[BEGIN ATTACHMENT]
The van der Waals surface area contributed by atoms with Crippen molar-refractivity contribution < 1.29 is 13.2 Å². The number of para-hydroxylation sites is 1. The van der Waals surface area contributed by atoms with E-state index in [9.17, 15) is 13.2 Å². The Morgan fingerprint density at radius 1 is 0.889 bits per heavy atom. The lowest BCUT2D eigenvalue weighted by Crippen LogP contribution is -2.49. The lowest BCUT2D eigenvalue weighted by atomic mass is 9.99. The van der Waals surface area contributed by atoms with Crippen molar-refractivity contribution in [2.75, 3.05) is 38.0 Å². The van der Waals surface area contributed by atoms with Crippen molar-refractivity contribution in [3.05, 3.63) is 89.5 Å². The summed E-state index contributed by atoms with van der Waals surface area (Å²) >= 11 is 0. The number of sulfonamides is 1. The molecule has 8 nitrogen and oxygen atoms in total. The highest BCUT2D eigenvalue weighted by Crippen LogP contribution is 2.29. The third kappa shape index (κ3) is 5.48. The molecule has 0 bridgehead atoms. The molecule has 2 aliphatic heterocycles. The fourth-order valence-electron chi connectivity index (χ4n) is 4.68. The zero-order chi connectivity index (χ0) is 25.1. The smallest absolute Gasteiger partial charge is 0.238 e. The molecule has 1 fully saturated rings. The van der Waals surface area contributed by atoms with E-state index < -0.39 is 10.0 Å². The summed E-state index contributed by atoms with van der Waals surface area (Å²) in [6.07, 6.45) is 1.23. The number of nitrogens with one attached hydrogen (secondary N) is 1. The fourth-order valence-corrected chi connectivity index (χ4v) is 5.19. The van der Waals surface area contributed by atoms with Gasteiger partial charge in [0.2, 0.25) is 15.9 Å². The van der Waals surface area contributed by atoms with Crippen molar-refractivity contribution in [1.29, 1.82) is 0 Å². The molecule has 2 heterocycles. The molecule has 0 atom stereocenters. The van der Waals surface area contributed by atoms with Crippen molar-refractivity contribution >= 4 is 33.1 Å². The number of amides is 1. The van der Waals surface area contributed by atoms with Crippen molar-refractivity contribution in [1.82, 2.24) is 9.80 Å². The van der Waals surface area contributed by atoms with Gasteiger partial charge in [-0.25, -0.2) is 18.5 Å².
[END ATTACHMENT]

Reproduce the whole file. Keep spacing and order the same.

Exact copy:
The van der Waals surface area contributed by atoms with Crippen molar-refractivity contribution < 1.29 is 13.2 Å². The number of para-hydroxylation sites is 1. The van der Waals surface area contributed by atoms with E-state index in [9.17, 15) is 13.2 Å². The Morgan fingerprint density at radius 1 is 0.889 bits per heavy atom. The lowest BCUT2D eigenvalue weighted by Crippen LogP contribution is -2.49. The lowest BCUT2D eigenvalue weighted by atomic mass is 9.99. The van der Waals surface area contributed by atoms with Crippen molar-refractivity contribution in [2.75, 3.05) is 38.0 Å². The van der Waals surface area contributed by atoms with Crippen molar-refractivity contribution in [3.05, 3.63) is 89.5 Å². The summed E-state index contributed by atoms with van der Waals surface area (Å²) >= 11 is 0. The number of sulfonamides is 1. The molecule has 8 nitrogen and oxygen atoms in total. The highest BCUT2D eigenvalue weighted by Crippen LogP contribution is 2.29. The third kappa shape index (κ3) is 5.48. The molecule has 0 bridgehead atoms. The molecule has 2 aliphatic heterocycles. The fourth-order valence-electron chi connectivity index (χ4n) is 4.68. The zero-order chi connectivity index (χ0) is 25.1. The smallest absolute Gasteiger partial charge is 0.238 e. The molecule has 1 fully saturated rings. The van der Waals surface area contributed by atoms with E-state index < -0.39 is 10.0 Å². The summed E-state index contributed by atoms with van der Waals surface area (Å²) in [6.07, 6.45) is 1.23. The number of nitrogens with one attached hydrogen (secondary N) is 1. The fourth-order valence-corrected chi connectivity index (χ4v) is 5.19. The van der Waals surface area contributed by atoms with Gasteiger partial charge in [0.2, 0.25) is 15.9 Å². The van der Waals surface area contributed by atoms with Crippen molar-refractivity contribution in [1.29, 1.82) is 0 Å². The molecule has 2 heterocycles. The molecule has 0 atom stereocenters. The van der Waals surface area contributed by atoms with Crippen molar-refractivity contribution >= 4 is 33.1 Å². The number of amides is 1. The van der Waals surface area contributed by atoms with Crippen molar-refractivity contribution in [1.82, 2.24) is 9.80 Å². The van der Waals surface area contributed by atoms with Gasteiger partial charge in [-0.25, -0.2) is 18.5 Å².